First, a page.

The 80 characters per line "rule" is obsolete.
We don't use punched cards much anymore. We have huge displays with great resolutions that will only get larger as time goes on (obviously hand-helds, tablets, and netbooks are big part of modern computing, but I think most of us are coding on desktops and laptops, and even laptops have big displays these days).
Here are the rules that I feel we should consider:
One line of code does one thing.
One line of code is written as one line of code.
In other words, make each line as simple as possible and do not split a logical line into several physical lines. The first part of the rule helps to ensure reasonable brevity so that conforming to the second part is not burdensome.
Some people believe that certain languages encourage complex "one-liners." Perl is an example of a language that is considered by some to be a "write once, read never" language, but you know what? If you don't write obfuscated Perl, if instead you do one thing per line, Perl code can be just as manageable as anything else... ok, maybe not APL ;)
Besides complex one-liners, another drawback that I see with conforming to some artificial character limit is the shortening of identifiers to conform to the rule. Descriptive identifiers that are devoid of abbreviations and acronyms are often clearer than shortened alternatives. Clear identifiers move us that much closer to literate programming.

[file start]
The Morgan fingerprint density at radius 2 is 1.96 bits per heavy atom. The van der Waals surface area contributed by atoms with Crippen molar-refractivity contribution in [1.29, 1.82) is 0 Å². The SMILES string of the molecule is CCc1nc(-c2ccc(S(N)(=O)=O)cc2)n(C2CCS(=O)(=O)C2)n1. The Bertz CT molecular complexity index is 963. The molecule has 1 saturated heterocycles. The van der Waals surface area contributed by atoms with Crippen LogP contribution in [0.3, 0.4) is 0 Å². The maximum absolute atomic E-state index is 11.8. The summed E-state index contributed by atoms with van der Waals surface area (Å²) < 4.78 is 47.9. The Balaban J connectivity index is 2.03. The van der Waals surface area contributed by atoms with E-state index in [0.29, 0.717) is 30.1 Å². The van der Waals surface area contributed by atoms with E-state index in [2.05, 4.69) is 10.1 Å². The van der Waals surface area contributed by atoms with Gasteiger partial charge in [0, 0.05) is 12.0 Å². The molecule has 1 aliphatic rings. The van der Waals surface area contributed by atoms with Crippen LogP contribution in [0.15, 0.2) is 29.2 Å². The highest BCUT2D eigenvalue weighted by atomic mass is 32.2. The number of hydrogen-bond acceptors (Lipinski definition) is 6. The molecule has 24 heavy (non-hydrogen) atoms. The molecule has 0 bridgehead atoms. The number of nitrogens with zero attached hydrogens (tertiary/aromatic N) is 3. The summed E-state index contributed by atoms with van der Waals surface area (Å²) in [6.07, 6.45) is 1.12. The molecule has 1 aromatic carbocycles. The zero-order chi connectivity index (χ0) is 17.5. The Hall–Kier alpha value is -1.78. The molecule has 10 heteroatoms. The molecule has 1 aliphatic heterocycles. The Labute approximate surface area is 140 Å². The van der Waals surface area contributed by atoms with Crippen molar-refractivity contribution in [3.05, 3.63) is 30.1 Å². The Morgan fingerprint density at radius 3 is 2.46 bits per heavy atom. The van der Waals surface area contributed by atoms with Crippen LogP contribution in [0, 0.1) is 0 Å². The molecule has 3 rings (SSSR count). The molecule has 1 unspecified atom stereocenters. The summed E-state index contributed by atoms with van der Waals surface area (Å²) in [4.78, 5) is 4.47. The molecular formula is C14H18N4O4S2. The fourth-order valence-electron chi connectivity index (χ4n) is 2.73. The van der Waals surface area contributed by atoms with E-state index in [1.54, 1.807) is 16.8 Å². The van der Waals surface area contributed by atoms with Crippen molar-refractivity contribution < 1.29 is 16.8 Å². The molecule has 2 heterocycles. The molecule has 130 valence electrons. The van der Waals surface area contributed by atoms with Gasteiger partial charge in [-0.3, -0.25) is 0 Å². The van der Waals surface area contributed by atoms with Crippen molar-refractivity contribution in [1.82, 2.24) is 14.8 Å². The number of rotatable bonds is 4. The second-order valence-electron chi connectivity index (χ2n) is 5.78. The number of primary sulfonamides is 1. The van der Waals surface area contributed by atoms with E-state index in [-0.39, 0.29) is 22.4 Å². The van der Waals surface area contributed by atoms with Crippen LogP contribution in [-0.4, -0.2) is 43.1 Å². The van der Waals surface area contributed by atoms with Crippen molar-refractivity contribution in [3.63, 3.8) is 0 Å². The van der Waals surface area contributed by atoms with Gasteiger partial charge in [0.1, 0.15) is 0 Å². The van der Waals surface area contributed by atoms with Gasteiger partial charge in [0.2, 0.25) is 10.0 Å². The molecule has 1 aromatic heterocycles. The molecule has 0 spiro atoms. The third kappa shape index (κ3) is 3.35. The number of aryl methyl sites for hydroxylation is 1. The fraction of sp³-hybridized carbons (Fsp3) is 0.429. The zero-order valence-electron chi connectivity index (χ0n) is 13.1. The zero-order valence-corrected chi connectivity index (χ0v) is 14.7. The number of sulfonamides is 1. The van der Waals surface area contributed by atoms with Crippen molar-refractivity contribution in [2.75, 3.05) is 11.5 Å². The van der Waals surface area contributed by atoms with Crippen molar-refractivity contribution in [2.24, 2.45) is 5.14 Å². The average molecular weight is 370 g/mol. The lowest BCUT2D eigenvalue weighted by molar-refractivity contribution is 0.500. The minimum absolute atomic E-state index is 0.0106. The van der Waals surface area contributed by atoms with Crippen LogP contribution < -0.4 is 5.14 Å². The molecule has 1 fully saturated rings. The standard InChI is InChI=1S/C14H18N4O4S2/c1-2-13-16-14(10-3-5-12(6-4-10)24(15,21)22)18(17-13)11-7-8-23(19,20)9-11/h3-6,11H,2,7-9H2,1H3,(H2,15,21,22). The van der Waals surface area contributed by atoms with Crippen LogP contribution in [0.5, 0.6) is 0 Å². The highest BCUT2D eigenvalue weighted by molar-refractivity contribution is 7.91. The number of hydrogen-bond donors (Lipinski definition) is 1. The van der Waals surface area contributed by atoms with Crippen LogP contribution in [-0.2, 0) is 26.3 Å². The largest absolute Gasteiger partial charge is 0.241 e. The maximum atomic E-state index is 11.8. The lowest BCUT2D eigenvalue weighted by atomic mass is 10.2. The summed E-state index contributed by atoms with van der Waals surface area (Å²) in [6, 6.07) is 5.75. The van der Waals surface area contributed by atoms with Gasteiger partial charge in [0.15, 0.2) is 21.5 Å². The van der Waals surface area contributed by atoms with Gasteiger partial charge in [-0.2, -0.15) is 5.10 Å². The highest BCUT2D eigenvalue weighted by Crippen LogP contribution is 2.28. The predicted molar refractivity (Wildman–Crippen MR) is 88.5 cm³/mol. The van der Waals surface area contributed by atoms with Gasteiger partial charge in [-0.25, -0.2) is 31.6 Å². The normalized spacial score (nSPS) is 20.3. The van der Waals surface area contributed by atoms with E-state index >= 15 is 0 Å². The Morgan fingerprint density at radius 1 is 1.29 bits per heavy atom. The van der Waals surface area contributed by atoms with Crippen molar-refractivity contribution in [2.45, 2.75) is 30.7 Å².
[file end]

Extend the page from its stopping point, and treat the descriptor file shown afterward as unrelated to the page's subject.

Perhaps the best "modern" argument that I've heard for keeping the 80, or some other value, character limit is "side-by-side" comparison of code. Side-by-side comparison is useful for comparing different versions of the same source file, as in source code version control system merge operations. Personally, I've noticed that if I abide by the rules I've suggested, the majority of my lines of code are sufficiently short to view them in their entirety when two source files (or even three, for three-way merges) are viewed side-by-side on a modern display. Sure, some of them overrun the viewport. In such cases, I just scroll a little bit if I need to see more. Also, modern comparison tools can easily tell you which lines are different, so you know which lines you should be looking at. If your tooling tells you that there's no reason to scroll, then there's no reason to scroll.